Lessons from the 5th Nairobi meeting
In our last meeting, Lawrence told us about his business plan for his cheddar cheese production. It was well written out and extensive.There are so many ways of compiling a business plan, and it is easy to find a template that fits your purpose and fill it with your data.
Then you have a bigger or smaller pile of paper – and then what? Let it sit there and collect dust?
Carry it around and show it off to anyone who is and isn’t interested?
Even if you are the kind of entrepreneur who has all the plans and numbers in her head, a business plan is still for you.
1. A business plan is a road map - It’s not just about coming up with a fancy story about how your business came into being to impress
others. A business plan can guide you, motivate you and hold you accountable for the future development of your business.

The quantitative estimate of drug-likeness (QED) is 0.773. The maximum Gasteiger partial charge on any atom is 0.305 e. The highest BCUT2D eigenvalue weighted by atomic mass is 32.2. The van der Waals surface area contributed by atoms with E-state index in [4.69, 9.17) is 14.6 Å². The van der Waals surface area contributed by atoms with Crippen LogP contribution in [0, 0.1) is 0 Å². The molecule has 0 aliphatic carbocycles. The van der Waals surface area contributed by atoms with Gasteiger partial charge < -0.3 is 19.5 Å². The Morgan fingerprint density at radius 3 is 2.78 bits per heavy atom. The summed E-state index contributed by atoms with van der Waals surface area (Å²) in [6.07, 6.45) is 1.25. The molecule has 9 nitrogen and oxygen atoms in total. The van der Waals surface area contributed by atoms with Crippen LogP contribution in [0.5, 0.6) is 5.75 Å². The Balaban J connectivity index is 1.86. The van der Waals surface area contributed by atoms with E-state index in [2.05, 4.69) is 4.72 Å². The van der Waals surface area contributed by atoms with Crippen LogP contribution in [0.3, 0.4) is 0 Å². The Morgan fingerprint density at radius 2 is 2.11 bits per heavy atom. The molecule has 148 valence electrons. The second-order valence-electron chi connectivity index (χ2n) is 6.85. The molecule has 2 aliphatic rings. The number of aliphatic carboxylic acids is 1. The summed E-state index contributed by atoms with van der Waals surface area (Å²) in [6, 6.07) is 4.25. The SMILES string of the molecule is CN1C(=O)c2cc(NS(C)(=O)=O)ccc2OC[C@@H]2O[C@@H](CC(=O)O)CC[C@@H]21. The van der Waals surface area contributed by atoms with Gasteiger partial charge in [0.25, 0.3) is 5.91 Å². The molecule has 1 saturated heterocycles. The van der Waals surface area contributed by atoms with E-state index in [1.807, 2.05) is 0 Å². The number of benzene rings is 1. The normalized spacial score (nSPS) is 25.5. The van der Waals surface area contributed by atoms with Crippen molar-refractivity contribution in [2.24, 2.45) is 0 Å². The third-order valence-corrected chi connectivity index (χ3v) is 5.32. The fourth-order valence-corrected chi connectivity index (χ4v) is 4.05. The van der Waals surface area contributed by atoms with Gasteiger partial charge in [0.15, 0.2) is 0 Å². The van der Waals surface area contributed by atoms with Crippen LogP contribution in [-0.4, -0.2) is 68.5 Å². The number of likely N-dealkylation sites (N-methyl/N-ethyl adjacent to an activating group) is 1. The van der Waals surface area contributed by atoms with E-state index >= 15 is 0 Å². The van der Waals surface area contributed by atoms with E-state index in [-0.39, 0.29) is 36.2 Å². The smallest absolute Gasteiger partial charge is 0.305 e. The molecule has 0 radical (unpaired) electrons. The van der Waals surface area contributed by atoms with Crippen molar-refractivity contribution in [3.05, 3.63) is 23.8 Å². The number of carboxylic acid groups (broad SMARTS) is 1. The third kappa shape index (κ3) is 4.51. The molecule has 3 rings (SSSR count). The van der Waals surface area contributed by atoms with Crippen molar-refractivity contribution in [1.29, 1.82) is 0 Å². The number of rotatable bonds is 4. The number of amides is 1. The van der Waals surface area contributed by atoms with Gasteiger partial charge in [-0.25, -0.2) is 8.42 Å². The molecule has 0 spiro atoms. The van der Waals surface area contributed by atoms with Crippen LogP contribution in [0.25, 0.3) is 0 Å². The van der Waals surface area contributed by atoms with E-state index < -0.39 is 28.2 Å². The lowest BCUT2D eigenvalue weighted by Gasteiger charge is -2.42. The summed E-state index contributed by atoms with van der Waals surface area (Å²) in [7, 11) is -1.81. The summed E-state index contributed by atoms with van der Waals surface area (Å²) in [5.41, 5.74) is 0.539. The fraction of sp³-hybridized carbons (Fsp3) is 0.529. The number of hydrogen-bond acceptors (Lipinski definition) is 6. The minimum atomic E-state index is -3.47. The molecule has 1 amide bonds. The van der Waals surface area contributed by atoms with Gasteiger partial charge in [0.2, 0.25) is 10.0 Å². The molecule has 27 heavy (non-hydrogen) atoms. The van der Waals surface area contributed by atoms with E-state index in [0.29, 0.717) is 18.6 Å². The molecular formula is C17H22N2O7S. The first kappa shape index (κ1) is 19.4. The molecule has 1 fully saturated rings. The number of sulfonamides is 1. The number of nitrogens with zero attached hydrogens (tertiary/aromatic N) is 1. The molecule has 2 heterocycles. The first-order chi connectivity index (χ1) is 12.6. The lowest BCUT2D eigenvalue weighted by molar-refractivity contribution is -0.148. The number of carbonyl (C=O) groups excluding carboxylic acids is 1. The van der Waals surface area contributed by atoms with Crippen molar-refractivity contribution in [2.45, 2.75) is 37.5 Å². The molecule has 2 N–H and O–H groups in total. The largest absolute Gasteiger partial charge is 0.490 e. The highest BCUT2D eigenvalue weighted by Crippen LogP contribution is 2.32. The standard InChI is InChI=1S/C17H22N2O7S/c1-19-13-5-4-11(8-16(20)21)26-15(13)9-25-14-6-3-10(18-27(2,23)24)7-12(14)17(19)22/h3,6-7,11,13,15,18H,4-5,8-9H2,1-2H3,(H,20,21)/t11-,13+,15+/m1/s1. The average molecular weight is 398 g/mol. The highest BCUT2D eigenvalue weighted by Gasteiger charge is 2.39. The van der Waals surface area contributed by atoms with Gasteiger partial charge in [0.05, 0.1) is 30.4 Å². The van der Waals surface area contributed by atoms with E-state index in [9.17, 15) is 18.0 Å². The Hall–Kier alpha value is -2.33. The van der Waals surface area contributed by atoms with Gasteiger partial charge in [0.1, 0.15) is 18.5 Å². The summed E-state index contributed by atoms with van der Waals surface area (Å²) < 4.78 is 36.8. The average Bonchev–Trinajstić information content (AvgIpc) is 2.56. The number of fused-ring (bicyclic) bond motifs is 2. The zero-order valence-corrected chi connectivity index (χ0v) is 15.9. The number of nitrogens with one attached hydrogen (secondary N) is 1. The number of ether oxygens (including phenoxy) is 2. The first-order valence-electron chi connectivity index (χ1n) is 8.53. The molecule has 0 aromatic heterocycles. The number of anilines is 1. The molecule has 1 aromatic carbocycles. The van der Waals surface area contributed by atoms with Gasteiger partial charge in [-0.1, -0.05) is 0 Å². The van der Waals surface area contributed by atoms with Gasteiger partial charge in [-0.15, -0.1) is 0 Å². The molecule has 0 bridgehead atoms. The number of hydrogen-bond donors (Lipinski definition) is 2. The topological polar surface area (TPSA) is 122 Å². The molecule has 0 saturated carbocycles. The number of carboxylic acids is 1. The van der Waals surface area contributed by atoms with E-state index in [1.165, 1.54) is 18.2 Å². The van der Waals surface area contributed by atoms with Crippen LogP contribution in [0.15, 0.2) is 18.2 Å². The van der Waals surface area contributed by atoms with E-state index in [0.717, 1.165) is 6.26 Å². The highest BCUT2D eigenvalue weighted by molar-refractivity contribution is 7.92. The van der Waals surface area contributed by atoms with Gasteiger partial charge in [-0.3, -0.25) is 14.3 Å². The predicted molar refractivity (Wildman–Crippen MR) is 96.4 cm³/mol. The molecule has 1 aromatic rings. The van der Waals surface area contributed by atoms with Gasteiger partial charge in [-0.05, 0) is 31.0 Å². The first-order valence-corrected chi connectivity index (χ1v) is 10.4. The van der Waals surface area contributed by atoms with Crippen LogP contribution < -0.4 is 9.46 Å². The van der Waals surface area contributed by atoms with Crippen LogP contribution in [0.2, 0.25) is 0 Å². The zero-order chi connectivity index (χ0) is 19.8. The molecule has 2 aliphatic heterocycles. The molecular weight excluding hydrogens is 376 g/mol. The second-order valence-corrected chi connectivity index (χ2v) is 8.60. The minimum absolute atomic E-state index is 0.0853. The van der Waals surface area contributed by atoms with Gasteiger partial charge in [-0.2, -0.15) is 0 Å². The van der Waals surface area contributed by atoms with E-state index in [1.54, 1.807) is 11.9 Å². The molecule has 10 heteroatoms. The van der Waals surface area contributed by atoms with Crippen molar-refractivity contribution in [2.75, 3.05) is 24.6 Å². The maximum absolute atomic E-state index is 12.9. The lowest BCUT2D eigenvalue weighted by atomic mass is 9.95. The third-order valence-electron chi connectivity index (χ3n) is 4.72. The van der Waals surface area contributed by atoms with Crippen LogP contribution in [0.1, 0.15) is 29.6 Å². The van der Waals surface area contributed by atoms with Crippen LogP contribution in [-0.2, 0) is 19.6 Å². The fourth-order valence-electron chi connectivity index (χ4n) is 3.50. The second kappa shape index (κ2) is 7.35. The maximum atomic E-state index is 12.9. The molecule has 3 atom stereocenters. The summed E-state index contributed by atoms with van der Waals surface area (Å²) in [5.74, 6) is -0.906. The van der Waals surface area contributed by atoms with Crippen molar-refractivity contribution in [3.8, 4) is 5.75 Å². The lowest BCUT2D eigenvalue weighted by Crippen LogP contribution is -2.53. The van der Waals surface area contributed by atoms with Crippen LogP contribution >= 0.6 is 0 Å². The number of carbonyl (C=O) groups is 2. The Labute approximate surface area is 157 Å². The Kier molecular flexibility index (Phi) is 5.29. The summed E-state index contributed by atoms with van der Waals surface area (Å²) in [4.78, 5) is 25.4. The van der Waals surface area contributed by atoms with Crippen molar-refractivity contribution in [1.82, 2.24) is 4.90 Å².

2. A business plan is a reference - Investors don’t want to read about your dreams. They want to see what you already have done. A business plan can help you with the documentation of your achievements so far and make your business more credible.
3. A business plan is rarely read - At least in Kenya that’s the case, especially when you go to a bank to ask for funding. “Banks don’t want literature,” said Daniel, a DJ. And Zak, organic farmer and teacher, added: “If you want to get money, it’s better to start first, instead of drawing a business plan on paper and then doing nothing.”